Asking why we need to teach kids to be empathetic may sound like a silly question, but take a look at today’s society. There’s so much going on, so many problems, yet many seem to turn a blind eye to issues they feel don’t affect them. So why then should we encourage kids to show empathy when no one else seems to be doing it? If making the world a better place isn’t a good enough reason, then how about sharing with kids the fact that the ability to show empathy is an important skill that will have a profound impact on their success in life, specifically as it relates to working with others. According to Global Vision International, possessing empathy skills makes us better at not just understanding others, but also understanding the impact that we ourselves have on people. Whether our students plan to be teachers, doctors, CEOs, or visionaries, they need to know how they affect those who surround them, in addition to appreciating their  perspectives. Knowing how to display empathy allows individuals to more easily motivate and convince others with whom they work or employ. And, if that’s still not enough, empathy makes us overall kinder, happier, healthier people, and who doesn’t want to be those things! Don’t believe me? Just ask the Dalai Lama who says, “The more we care for the happiness of others, the greater our own sense of well-being becomes.” I don’t know about you, but I’d rather walk around happy and helping others than angry at the world and doing nothing to change it. That’s what I want my students to want, too.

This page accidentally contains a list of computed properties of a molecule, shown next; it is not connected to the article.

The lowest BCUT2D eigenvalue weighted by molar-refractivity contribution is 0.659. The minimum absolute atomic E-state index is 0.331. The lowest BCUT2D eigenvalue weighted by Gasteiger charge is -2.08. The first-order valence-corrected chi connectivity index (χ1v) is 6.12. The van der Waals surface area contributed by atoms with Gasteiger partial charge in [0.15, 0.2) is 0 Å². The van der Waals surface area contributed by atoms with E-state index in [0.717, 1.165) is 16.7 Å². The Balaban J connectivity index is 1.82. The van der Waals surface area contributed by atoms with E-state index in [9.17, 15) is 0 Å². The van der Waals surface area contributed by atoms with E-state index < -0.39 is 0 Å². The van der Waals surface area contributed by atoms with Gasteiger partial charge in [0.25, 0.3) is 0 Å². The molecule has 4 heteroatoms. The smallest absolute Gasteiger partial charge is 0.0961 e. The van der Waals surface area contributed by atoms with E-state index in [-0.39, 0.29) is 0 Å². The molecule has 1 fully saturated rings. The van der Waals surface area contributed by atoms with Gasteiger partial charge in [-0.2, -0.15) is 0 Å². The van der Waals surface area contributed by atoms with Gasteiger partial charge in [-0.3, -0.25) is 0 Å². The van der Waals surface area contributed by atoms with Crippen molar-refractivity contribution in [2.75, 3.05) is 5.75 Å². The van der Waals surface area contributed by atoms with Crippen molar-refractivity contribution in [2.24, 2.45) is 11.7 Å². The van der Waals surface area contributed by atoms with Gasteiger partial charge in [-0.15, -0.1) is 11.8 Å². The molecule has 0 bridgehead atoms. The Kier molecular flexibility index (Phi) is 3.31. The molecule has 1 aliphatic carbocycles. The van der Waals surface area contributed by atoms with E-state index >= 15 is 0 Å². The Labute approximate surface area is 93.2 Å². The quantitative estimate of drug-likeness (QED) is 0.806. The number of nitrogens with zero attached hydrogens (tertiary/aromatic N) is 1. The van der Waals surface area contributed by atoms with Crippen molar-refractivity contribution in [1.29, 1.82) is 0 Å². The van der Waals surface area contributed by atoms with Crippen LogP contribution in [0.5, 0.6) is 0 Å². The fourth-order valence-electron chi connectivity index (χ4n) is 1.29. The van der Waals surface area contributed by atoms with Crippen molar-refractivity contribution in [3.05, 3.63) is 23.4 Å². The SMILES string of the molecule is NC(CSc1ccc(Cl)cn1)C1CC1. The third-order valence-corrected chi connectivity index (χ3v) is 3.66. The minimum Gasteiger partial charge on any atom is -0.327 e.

Getting Kids To Understand

As an English teacher, I have to ask myself how I will reach these young people who might not have even heard the word empathy before they made their way into my classroom? What will I do? Well, for starters, just as I always have, I will build connections to empathy into every lesson I plan. This includes three every-day actions that will ensure students leave my classroom with the word empathy emblazoned on their hearts.

1. I will show empathy in every way, every day. We all know the best way to teach something is to model it. One of the first things we learn in our entry-level teaching courses is the gradual release method of teaching: I do. We do. You do. This same principal applies to teaching students empathy. Let them see you doing it. You are a teacher and the number one requirement of your job is the need to show empathy. Whether it’s openly supporting a student whose views may be different from the rest of the class or  making appropriate, personal connections with your students, building trust with all of your students and showing them you care is one sure way to foster in them the same sense of empathy you display every single day. If you need more help with this, check out Wabisabi Learning’s article The Best Ways of Becoming a More Empathetic Teacher.